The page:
Posts tagged with: entrepreneurship

laughton-465-(1)1Today marks the 152nd anniversary of the Gettsyburg Address, the speech given by Abraham Lincoln after the battle which left 7,000 American soldiers dead and 40,000 wounded.

Given its power and permanence, it may seem strange to memorialize it by pointing to an obscure comedy film from the 1930s. But it’s one that stirs all the right sentiments.

In Ruggles of Red Gap, the great Charles Laughton plays Marmaduke Ruggles, an English manservant who has been gambled away by his master (a duke) to a pair of unsophisticated “self-made” millionaires from America (Egbert and Effie). Ruggles sails to the New World, settles in with his rambunctious new employers, and hilarity ensues. (more…)

316853_288803591143707_552690558_nIn a recent episode of EconTalk, Russell Roberts chats with Acton Institute’s Michael Mattheson Miller about Poverty, Inc., the award-winning documentary on the challenges of poverty alleviation in the developing world.

The entire conversation is rich and varied, ranging from the ill effects of Western do-gooderism to the  dignity of work to the need for institutions of justice.

You can listen to the whole thing below:

Later in the episode, Miller discusses the need for us to reach beyond mere humanitarianism to a fuller expression of love, recognizing the dignity and capacity of every human person, as well as the full scope of human needs — material, social, spiritual, and otherwise: (more…)

Fox News anchor Shepherd Smith in the studio

Yesterday at The Federalist, I examined the claims of Florida Sen. Marco Rubio and Texas Sen. Ted Cruz during last week’s GOP primary debate that the “mainstream media” is dominated by “liberal bias.”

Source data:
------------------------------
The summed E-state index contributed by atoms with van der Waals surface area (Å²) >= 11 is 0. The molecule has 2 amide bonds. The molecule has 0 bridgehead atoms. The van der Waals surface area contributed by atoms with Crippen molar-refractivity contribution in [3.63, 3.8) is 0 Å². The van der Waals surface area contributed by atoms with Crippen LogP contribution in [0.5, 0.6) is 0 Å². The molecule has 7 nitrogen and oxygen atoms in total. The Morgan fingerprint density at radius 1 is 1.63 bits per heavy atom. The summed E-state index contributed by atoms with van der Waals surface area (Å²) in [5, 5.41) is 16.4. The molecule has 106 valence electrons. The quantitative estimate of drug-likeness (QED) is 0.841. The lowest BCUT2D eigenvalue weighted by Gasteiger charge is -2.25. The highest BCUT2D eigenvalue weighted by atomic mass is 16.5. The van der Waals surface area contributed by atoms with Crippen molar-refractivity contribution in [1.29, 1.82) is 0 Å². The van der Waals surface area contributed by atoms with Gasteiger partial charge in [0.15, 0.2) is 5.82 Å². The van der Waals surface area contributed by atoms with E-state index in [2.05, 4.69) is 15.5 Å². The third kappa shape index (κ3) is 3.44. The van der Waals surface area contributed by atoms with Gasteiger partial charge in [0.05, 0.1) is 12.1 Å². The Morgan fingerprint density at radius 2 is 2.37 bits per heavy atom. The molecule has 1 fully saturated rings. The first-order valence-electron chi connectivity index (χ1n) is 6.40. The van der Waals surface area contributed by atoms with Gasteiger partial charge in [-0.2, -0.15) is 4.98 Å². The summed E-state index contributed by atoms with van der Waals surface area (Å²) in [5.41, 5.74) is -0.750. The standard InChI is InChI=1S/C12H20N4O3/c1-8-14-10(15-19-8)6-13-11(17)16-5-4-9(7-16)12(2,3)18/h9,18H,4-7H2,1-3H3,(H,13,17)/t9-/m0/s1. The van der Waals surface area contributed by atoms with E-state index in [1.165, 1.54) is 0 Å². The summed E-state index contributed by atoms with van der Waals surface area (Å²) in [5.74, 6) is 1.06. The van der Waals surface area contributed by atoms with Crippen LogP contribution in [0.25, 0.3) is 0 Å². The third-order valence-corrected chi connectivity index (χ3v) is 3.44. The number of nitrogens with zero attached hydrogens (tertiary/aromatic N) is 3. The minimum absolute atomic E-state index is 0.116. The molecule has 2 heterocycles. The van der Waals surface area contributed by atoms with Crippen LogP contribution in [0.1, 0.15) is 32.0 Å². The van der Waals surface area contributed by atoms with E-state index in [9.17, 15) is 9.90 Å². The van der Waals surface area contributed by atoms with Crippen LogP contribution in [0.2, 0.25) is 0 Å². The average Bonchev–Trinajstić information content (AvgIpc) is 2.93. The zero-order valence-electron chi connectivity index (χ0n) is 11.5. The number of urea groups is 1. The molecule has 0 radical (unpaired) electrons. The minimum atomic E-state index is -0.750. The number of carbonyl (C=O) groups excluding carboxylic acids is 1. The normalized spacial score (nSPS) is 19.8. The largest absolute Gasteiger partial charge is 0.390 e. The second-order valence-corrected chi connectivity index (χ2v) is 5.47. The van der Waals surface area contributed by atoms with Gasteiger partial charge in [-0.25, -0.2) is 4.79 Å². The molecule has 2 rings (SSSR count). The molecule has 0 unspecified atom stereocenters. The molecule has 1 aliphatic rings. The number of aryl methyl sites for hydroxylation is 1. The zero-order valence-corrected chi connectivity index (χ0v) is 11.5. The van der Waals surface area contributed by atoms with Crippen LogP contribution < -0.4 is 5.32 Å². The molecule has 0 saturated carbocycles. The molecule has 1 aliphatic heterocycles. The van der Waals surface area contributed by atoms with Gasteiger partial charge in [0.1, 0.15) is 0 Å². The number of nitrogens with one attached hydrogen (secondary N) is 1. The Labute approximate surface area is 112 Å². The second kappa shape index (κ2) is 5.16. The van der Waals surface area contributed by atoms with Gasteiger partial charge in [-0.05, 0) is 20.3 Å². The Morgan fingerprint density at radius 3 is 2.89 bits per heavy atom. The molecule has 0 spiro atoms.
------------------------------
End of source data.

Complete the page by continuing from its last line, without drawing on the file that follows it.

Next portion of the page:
While there is some truth to this claim, as I point out in my article, the data paints a more complicated picture: Conservative outlets such as Fox News and (editorially) the Wall Street Journal outperform the closest left-leaning ones, CNN and the New York Times, by wide margins.

I write,

It would be fair to counter that cable news is not the only source on television, and not even the most-watched. Fox has no evening news like ABC, NBC, CBS, and PBS. The fact that, according to a recent study by the American Press Institute, “Democrats are more trusting of news from the three broadcast networks and the newswires, while Republicans are more trusting of news from cable” suggests the slant there tends to favor the Left.

However, people divide their news consumption today between mediums. That same study notes, “The 24-hour cable channels … are the source most often cited for four of the topics probed: politics, international news, business and the economy, and social issues.” So when it comes to political issues, the most common source, 24-hour cable news, is fairly evenly divided: Fox News generally has a Nielsen rating about equal to CNN’s and MSNBC’s combined.

A bit later on, I return to this point: (more…)

Hey McFly! Put on your self-drying jacket and your self-tying shoes, because I’ve got a job offer you can’t refuse!

Hi, I’m Griff Tannen and my business, Griff Tannen’s Hoverboard Emporium is looking for part-time sales clerks. You probably know me from that time I smashed into the courthouse and was instantly sentenced to jail: